Amazon rapped over unauthorised in-app purchases
Amazon illegally charged parents for children's in-app purchases between 2011 and 2014, a US judge has ruled.
In 2014, the US Federal Trade Commission (FTC) sued Amazon over its handling of in-app purchases on its app store for Kindle and Android devices.
The FTC reached out-of-court settlements with Apple and Google over their app stores in the same year.
The trading watchdog said it would urge the court to demand full refunds for affected Amazon customers.
Many mobile games and programs offer in-app purchases, which let people spend real money on extras in games, music downloads or to unlock premium features.
Amazon, Apple and Google were all criticised when the concept was first launched, after a number of parents complained that their children had run up huge bills while playing games.
The FTC sued the three companies in 2014, with Apple agreeing to refund customers more than $30m (£20m) and Google about $19m (£13m).
Amazon first introduced in-app purchases in its app store in November 2011. According to the FTC's lawsuit the default setting "did not require account holder approval, by entry of a password or any other means, prior to completion of an in-app purchase".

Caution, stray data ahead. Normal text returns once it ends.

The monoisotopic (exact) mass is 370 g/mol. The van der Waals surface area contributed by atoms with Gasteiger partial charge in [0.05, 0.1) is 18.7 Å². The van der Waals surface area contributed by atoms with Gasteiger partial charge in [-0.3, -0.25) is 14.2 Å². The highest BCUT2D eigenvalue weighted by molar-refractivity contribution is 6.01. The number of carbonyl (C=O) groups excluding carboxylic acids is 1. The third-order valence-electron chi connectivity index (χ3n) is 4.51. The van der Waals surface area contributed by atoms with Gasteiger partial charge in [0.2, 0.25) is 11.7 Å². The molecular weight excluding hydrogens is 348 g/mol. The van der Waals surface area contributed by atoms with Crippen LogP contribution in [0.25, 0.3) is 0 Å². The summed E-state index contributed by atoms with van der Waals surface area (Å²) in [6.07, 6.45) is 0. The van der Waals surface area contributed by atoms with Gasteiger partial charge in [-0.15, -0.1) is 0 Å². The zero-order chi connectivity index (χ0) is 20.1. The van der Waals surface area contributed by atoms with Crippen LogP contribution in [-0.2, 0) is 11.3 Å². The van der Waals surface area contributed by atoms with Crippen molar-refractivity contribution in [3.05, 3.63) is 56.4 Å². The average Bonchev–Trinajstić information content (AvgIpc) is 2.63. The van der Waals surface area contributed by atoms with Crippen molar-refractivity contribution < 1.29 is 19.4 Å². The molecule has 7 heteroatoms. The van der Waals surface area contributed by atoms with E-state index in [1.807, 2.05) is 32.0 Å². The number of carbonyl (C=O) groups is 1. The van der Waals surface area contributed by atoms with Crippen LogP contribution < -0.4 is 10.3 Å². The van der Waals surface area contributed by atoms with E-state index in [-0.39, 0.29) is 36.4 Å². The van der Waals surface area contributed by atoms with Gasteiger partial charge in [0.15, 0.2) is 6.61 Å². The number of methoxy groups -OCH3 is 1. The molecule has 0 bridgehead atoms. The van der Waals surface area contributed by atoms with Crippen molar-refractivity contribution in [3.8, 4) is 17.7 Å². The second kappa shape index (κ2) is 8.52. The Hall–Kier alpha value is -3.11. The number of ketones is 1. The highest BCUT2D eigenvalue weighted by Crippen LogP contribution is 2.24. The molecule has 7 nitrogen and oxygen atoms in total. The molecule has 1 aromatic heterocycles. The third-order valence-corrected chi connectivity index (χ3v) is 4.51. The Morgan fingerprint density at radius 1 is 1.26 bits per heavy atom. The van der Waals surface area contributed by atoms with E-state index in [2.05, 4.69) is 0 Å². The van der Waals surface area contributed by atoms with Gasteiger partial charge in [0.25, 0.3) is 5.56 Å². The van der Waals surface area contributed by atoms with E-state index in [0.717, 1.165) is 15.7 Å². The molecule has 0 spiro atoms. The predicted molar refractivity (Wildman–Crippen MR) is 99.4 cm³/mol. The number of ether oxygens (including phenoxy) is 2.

The FTC also criticised the presentation of information in the app store, which it said was not clear.
The watchdog's data analyst Julie Miller suggested that Amazon had made $86m (£59m) from the in-app purchases, 42% of which were unauthorised.
But US District Judge John Coughenour questioned the accuracy of the figures, while Amazon said the estimates were "fundamentally flawed".
However, the judge sided with the FTC and said: "The millions of dollars billed to Amazon customers without a mechanism for consent, the thousands of customers complaining about unauthorised charges and the time spent seeking refunds for those charges, all demonstrate substantial injury.
"It is Amazon's stated policy that in-app purchases are final and non-refundable, likely discouraging much of its customer base from attempting to seek refunds."
The judge asked both parties for more information about how much money Amazon might owe consumers and has yet to decide damages.
Since 2014, Amazon has changed how in-app purchases are described in its app store and refined its authorisation experience. In-app purchases can be disabled completely with the company's parental control options.
Amazon did not reply to the BBC's request for comment.